The Wake County Public School System (WCPSS) Twitter feed heated up recently. A lively discussion between WCPSS and parents showed brewing frustration over the district’s low bar on school closures.
In response to inferences that the district might be too large, WCPSS said the effort to desegregate propelled the decision to merge the Raleigh City Schools and Wake County Schools. According to WCPSS, proposals to divide the district, would weaken and resegregate the schools.
A variety of questions certainly emerge from such thinking.
First, WCPSS seems to have no or very little faith in parents. Without the ability to control economic and racial diversity, WCPSS says schools would resegregate. Is there another way of saying our policies to desegregate aren’t working? If not, why continue the policy?
Second, if every business or organization has an optimum size, so too does a school district. When entities get large they become less efficient and more impersonal. WCPSS believes that the larger the system; the better. That’s not the case. Large systems frequently have higher costs for such things as land, labor and services. Finally, larger districts frequently have higher costs because they enroll a larger percentage of higher-needs students, such as at-risk, special needs, limited English proficiency, Title I, or ESSA.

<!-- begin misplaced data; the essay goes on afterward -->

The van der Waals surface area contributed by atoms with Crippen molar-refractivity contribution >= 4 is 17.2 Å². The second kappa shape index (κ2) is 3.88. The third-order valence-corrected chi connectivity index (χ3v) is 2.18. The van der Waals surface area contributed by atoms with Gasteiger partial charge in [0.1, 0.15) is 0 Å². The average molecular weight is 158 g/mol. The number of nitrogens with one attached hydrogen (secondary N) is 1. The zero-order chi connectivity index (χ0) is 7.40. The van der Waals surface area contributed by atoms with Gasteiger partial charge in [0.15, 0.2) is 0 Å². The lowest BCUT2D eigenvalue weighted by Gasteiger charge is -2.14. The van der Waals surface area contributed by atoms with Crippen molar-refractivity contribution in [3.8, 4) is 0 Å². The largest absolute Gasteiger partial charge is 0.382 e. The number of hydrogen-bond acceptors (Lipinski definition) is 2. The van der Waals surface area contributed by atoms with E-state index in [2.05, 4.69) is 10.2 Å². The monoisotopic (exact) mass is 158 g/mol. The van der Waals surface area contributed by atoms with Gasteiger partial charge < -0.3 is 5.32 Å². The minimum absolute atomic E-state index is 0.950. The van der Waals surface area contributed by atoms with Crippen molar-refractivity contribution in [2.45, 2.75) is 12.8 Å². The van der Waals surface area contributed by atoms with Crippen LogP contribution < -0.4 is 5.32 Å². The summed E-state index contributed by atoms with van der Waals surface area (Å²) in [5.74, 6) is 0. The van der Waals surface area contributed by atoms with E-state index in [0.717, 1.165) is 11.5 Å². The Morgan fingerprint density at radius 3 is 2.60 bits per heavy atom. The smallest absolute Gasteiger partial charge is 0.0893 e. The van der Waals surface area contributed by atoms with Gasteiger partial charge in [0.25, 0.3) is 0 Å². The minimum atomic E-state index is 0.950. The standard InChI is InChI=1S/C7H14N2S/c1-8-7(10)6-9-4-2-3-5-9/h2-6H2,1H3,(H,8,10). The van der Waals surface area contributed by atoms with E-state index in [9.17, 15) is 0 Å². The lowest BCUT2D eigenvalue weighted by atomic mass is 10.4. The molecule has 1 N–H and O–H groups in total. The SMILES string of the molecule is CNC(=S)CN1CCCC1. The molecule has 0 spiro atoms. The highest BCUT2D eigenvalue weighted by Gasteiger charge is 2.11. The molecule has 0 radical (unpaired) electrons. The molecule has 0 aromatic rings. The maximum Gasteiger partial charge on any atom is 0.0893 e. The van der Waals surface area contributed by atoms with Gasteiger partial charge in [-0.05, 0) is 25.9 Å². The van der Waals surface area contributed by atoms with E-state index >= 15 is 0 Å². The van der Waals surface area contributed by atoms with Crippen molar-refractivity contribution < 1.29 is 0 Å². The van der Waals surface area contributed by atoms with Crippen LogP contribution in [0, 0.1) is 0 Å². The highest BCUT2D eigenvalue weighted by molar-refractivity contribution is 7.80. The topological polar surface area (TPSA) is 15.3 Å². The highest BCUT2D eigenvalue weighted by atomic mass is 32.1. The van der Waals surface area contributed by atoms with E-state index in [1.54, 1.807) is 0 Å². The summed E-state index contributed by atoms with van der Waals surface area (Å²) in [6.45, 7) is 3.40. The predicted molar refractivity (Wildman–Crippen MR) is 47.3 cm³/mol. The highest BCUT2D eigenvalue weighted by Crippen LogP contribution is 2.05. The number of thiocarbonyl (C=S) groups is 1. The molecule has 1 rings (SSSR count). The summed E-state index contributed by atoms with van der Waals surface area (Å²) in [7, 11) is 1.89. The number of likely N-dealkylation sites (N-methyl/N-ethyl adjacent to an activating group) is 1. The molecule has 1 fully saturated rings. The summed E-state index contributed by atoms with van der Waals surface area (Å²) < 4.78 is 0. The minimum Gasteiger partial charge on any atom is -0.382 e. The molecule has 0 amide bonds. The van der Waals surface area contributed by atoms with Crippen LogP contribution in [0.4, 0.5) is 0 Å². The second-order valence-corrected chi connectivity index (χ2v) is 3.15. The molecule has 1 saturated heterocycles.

WCPSS says the county integration plan prevents segregation and is the key to providing opportunity and better schools.
“It’s the foundation of our success as a community. It is the reason our community has prospered. It’s why our taxes are low. It’s what attracted many of you to move here. It’s why all of our schools are good schools.”
Excuse me if I think the rhetoric bloated. It’s what you might expect out of a big bureaucracy. All the more reason why parents deserve a bigger say on decision-making at WCPSS.